Tuesday, January 09, 2007

Tagging, Labelling, Categorization

One of my criticisms of Gmail in my last post was the labelling system which is basically a version of tagging common to a lot of new web sites and services.

For those of you uninitiated and who can’t be bothered to read Wikipedia, it’s a sort of indexing by readers/users/viewers of content whereby articles, pictures, videos, even people can be associated with any word or phrase that an individual user chooses to – for either their personal use (e.g. an email in gmail) and/or the use of other people on the site (e.g. public photos on flickr). This allows for faster, more flexible ways of finding content giving dimensions of relevancy that a search engine can't compete with e.g. until last week, Leo Sayer would not have been tagged “big brother” but would be now and could have been the second he moved into the Big Brother house.

For an insight into my own crazed mind, I thought I'd review the tags I've created:

  • I tag on del.icio.us mainly about work - it's a bit messy and inconsistent, but I like the fact I might help someone else find an interesting or useful article that I’ve stumbled upon and one of these days I will get around to tidying up the tags. I use other people's tags a lot here, so there's a lot of give and take going on.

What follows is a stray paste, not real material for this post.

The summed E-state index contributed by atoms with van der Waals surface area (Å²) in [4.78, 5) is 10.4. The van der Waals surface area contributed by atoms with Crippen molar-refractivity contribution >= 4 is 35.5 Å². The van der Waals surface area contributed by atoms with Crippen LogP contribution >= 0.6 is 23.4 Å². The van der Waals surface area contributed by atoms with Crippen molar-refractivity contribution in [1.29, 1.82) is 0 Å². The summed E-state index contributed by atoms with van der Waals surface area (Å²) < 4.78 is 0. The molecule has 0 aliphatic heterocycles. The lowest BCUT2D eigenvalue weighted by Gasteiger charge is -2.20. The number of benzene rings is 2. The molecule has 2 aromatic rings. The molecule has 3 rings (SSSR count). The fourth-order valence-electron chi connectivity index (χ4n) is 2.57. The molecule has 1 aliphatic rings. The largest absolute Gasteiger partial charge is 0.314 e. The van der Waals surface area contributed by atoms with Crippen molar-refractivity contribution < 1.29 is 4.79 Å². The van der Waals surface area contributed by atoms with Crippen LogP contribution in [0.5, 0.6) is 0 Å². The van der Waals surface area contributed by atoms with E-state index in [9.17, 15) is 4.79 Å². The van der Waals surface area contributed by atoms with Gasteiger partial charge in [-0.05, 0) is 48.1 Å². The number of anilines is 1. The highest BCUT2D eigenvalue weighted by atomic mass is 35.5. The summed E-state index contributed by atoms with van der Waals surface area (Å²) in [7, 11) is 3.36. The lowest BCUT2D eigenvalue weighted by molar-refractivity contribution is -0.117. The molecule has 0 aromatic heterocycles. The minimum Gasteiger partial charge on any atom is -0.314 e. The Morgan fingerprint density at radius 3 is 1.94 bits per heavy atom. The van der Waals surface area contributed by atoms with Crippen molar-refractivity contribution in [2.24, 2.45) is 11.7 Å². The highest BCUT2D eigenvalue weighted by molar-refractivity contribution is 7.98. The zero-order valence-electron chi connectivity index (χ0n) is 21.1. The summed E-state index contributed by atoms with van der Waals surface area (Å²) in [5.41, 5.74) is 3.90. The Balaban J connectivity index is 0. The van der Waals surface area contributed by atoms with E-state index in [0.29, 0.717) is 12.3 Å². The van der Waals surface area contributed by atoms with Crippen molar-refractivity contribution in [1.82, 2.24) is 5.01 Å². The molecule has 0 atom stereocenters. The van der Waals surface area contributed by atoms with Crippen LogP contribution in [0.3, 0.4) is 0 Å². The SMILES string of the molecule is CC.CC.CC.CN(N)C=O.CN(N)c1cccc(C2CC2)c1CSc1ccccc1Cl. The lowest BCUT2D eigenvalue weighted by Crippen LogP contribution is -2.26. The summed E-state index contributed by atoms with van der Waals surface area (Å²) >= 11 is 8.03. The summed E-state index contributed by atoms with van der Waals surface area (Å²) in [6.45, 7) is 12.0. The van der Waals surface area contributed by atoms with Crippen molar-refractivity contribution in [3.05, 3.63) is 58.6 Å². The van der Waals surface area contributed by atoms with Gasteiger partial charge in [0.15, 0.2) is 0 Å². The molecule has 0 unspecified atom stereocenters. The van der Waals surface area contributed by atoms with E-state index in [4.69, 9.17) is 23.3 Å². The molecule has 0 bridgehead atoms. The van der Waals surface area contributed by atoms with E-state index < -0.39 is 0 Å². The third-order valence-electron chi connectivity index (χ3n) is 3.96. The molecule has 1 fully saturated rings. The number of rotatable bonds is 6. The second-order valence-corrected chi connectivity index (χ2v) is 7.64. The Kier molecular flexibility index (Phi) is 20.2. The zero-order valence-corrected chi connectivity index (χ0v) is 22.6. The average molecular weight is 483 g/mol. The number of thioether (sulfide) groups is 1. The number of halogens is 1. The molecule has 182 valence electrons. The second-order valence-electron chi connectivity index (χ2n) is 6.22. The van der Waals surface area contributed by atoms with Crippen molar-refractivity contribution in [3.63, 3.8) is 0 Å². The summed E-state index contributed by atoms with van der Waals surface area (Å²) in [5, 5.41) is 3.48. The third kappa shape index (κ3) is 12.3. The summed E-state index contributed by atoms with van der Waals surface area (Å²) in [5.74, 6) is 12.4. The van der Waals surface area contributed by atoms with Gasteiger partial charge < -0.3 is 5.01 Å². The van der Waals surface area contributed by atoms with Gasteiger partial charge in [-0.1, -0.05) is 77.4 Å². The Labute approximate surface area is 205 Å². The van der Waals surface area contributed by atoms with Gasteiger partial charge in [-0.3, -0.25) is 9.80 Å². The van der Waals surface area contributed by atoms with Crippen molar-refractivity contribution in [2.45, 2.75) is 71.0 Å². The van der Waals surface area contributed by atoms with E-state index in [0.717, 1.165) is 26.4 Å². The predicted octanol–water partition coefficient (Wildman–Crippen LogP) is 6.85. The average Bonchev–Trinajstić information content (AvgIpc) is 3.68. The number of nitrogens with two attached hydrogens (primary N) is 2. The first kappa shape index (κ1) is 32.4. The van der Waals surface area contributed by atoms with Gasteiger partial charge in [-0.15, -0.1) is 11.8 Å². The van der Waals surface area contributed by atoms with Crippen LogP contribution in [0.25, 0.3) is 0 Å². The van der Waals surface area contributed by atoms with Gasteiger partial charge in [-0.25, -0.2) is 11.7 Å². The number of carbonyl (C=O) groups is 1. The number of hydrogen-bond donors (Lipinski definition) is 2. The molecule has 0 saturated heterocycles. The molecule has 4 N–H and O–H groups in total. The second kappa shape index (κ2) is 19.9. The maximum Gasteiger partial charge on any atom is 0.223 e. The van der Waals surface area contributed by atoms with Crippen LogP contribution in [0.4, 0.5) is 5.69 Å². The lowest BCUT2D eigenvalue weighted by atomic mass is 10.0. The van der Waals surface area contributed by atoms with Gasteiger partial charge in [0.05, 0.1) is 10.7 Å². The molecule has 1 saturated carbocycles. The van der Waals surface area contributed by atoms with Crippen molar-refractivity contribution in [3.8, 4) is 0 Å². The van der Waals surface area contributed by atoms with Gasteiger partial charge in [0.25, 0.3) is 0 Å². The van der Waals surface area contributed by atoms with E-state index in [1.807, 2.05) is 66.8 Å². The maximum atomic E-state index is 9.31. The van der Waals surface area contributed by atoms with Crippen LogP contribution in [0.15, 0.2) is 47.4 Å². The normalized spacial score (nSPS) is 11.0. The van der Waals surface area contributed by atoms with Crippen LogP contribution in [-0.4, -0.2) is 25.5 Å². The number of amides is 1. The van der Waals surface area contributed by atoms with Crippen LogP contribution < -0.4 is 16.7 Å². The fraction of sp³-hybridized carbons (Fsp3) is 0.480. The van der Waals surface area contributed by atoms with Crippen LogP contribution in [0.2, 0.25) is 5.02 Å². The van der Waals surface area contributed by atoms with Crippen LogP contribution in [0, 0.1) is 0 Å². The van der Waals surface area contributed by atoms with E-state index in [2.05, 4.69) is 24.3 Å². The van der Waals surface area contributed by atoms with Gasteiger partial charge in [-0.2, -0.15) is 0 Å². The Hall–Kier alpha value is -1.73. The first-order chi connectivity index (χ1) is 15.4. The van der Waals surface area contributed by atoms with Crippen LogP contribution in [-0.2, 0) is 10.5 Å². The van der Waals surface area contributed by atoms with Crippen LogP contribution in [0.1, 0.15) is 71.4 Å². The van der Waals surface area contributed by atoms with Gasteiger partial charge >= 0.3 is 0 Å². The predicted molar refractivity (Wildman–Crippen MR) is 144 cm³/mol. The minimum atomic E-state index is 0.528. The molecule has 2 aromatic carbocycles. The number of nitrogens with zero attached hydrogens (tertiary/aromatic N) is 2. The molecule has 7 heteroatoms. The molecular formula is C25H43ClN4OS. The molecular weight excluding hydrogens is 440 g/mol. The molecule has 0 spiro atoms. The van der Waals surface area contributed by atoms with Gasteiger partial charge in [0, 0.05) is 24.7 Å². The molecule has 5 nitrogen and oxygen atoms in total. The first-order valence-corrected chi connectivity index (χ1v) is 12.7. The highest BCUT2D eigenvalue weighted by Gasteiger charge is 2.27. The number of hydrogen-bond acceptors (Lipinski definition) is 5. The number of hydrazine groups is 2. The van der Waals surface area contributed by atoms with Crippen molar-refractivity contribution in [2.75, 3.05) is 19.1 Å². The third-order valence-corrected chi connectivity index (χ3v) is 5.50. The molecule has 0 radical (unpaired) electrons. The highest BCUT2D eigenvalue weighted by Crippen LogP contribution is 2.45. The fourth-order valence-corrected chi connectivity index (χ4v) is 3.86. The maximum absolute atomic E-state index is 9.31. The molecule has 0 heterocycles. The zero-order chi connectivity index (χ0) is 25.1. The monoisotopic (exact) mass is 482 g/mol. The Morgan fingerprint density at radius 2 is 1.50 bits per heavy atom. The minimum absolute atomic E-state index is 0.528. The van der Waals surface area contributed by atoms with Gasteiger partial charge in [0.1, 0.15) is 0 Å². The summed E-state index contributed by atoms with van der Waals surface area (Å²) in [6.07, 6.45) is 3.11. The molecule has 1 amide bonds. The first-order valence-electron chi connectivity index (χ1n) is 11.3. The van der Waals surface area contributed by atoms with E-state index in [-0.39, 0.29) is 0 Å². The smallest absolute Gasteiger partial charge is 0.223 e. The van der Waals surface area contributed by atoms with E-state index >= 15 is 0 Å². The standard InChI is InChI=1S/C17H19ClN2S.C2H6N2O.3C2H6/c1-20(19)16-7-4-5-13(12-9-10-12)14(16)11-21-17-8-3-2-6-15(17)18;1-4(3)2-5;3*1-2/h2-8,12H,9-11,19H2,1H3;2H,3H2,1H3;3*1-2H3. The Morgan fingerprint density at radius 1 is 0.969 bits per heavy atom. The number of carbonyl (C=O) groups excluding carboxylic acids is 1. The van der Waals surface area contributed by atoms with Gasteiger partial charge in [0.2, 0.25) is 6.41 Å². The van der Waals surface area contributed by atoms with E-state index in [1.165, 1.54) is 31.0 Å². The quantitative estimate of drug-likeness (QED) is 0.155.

• I tag on last.fm quite selfishly, as by tagging music here I can create virtual radio stations by tag for each of my moods - I very rarely use others' tags, occasionally music genres. On reviewing these, I'm not entirely happy that I can't edit them, as you can all find out that I find "An Old Whore's Diet" a "sexy" song.
  • I’ve even had tag anxiety, worrying that my recent additions to Flickr may have been tagged with an incorrectly identified bridge. You can see here that I love looking at Rome as much as I do Robert.

So why, you’re dying to know, haven’t I started to tag my emails? Actually, to contradict my cynicism yesterday, I think it comes down to Gmail's great, prominent and trustworthy search. Rather like when you leave a coat on indoors before you go back into the cold, I've never felt the benefit. What each of the above tagging systems do is improve or enable existing or new services which is why I've persisted in using them.

The reason I've been thinking about this stuff is because we're currently working on a new site, and I've been considering potential features and thinking about how users would actually benefit from each of them. Would I, for example, want to tag myself, and if so - how? "Essex", "Anxious", "Ego", "Laugh", "Big" is about as good as I've come up with for now without getting into an all-too-revealing self analysis. I suppose the location and mental state might be handy for some, but possibly in order to avoid me rather than make a connection.

In fact, the other place where I find it a bit unrewarding to tag is actually the categories that I can assign to each blog post here. Tagging something “Saddam Hussein” or “Google” seems to rather overblow the importance of this blog. But I've started to do it, I have used it on occasion to find a past post, it's just a little depressing when the real thrust of each post could be much more neatly tagged as “me” “myself” and “I”.


Richard said...

"brown" "geek"

Louise Brown said...

"bastard" "incorrect"